Pelvic organ prolapse in a cohort of women treated for stress urinary incontinence

Peggy Norton, Linda Brubaker, Charles W. Nager, Gary E. Lemack, Halina M. Zyczynski, Larry Sirls, Leslie Rickey, Anne Stoddard, R. Edward Varner

Research output: Contribution to journalArticle

4 Citations (Scopus)

Abstract

STUDY DESIGN: We measured baseline prolapse symptoms and anatomic prolapse in subjects enrolled in the trial of midurethral sling (TOMUS) and E-TOMUS, and measured these same parameters annually for 5-7 years after the index surgery. Additional information about subsequent treatment for POP was also recorded.

RESULTS: In all, 597 women were randomized to 1 of 2 midurethral sling procedures in the TOMUS; concomitant vaginal procedures for POP were allowed at the surgeon's discretion. Stage 2 POP was present at baseline in 291 subjects (49%). Symptoms of POP were reported in 67 (25%). Of the asymptomatic women, 34 of 223 (15%) underwent a concomitant POP repair at the time of index sling surgery. Anatomic progression of prolapse in women with asymptomatic, unoperated stage 2 POP over the next 72 months was infrequent and occurred in only 3 of 189 subjects (2%); none underwent surgery for POP. Most symptomatic women (47/67 [70%]) underwent a concomitant repair for POP at the index sling surgery. Three of the 47 women who had undergone concomitant repair for symptomatic stage 2 POP underwent repeat POP surgery (2 at 36 months and 1 at 48 months.)

CONCLUSION: For patient populations similar to the TOMUS and E-TOMUS populations, surgeons may counsel women with asymptomatic stage 2 POP that their prolapse is unlikely to require surgery in the next 5-7 years.

OBJECTIVE: The aim of our study was to observe pelvic organ prolapse (POP) over time, treated and untreated, in a group of highly characterized women being followed up subjectively and objectively over 5-7 years following continence surgery.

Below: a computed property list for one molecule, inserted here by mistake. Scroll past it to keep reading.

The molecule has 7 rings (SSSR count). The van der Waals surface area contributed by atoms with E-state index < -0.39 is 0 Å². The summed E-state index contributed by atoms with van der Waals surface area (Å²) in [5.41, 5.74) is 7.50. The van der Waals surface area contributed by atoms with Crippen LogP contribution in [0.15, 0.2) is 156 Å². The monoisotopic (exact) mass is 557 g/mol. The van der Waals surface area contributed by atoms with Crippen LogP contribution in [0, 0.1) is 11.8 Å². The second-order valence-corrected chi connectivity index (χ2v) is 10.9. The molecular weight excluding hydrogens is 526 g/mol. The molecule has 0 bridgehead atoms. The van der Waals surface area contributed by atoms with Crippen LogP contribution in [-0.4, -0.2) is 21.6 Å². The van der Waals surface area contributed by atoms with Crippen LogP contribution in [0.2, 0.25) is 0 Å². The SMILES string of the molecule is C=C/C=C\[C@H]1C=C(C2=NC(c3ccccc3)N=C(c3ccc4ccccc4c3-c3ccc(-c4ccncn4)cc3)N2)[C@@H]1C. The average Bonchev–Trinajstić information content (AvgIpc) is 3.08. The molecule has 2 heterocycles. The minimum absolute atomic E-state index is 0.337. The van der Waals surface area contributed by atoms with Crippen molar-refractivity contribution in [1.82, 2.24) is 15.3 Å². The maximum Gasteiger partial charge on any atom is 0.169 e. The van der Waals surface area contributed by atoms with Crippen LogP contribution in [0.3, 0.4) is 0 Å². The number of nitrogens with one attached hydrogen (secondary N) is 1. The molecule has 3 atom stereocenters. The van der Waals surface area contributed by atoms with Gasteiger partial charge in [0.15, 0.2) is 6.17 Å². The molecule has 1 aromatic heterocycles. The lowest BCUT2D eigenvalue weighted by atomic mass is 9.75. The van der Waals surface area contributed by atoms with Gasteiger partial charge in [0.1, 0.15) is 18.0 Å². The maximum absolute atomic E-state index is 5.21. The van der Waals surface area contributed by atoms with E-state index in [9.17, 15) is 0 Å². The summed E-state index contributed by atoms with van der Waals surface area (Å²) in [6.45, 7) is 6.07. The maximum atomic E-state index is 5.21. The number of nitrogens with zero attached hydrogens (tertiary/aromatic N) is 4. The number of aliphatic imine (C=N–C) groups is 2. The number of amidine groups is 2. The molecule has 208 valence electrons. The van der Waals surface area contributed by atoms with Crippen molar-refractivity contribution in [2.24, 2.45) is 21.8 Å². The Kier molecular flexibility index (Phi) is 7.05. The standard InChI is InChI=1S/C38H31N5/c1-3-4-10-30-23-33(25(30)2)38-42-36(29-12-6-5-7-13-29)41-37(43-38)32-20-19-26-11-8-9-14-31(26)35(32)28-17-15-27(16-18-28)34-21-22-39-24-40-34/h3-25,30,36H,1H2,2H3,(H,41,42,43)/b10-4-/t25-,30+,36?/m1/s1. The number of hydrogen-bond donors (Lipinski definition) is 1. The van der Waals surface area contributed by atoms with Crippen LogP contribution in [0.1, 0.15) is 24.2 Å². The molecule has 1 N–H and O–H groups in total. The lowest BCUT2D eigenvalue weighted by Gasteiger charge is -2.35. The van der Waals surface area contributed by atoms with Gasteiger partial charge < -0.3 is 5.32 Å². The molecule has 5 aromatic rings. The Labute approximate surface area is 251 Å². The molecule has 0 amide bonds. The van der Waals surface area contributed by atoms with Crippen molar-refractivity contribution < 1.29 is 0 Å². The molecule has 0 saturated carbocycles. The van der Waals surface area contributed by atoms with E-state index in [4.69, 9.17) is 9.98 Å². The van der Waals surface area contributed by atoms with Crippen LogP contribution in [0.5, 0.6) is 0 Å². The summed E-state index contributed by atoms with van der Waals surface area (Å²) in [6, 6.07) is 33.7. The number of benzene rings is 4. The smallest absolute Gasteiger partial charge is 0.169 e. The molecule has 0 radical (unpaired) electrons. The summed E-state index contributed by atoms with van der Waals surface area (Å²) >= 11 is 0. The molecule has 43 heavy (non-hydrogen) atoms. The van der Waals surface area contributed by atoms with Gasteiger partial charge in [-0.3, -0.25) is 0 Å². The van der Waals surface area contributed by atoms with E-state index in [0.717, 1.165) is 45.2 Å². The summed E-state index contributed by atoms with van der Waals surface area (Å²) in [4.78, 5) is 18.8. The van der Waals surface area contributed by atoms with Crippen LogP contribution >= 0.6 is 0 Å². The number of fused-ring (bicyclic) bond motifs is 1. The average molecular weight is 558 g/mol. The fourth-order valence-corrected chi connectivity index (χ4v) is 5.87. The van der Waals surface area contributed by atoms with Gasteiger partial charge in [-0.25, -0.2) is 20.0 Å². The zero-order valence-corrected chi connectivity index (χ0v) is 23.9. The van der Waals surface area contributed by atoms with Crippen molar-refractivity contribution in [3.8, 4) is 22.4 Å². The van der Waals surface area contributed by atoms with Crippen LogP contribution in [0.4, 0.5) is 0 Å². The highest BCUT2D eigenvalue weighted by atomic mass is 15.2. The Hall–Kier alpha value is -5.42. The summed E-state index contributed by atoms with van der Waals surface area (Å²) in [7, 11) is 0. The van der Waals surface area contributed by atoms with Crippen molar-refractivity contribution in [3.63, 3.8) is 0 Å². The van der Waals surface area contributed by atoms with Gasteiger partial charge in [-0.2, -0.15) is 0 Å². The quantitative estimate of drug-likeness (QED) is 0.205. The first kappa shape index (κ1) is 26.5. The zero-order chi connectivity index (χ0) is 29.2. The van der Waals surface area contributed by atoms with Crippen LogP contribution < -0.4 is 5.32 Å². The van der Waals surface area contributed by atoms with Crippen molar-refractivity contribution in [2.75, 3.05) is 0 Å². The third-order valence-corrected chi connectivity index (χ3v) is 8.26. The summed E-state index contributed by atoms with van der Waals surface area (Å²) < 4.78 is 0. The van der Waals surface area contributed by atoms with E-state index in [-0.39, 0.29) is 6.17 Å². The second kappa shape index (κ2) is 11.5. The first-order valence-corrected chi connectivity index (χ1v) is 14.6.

Original languageEnglish (US)
JournalAmerican Journal of Obstetrics and Gynecology
Volume211
Issue number5
DOIs
StatePublished - Nov 1 2014

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Pelvic Organ Prolapse
Stress Urinary Incontinence
Suburethral Slings
Prolapse
Population

Keywords

  • asymptomatic cystocele
  • midurethral sling
  • stress urinary incontinence
  • urogynecology

ASJC Scopus subject areas

  • Medicine(all)

Cite this

Pelvic organ prolapse in a cohort of women treated for stress urinary incontinence. / Norton, Peggy; Brubaker, Linda; Nager, Charles W.; Lemack, Gary E.; Zyczynski, Halina M.; Sirls, Larry; Rickey, Leslie; Stoddard, Anne; Varner, R. Edward.

In: American Journal of Obstetrics and Gynecology, Vol. 211, No. 5, 01.11.2014.

Research output: Contribution to journalArticle

Norton, P, Brubaker, L, Nager, CW, Lemack, GE, Zyczynski, HM, Sirls, L, Rickey, L, Stoddard, A & Varner, RE 2014, 'Pelvic organ prolapse in a cohort of women treated for stress urinary incontinence', American Journal of Obstetrics and Gynecology, vol. 211, no. 5. https://doi.org/10.1016/j.ajog.2014.07.053
Norton, Peggy ; Brubaker, Linda ; Nager, Charles W. ; Lemack, Gary E. ; Zyczynski, Halina M. ; Sirls, Larry ; Rickey, Leslie ; Stoddard, Anne ; Varner, R. Edward. / Pelvic organ prolapse in a cohort of women treated for stress urinary incontinence. In: American Journal of Obstetrics and Gynecology. 2014 ; Vol. 211, No. 5.
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AU - Stoddard, Anne

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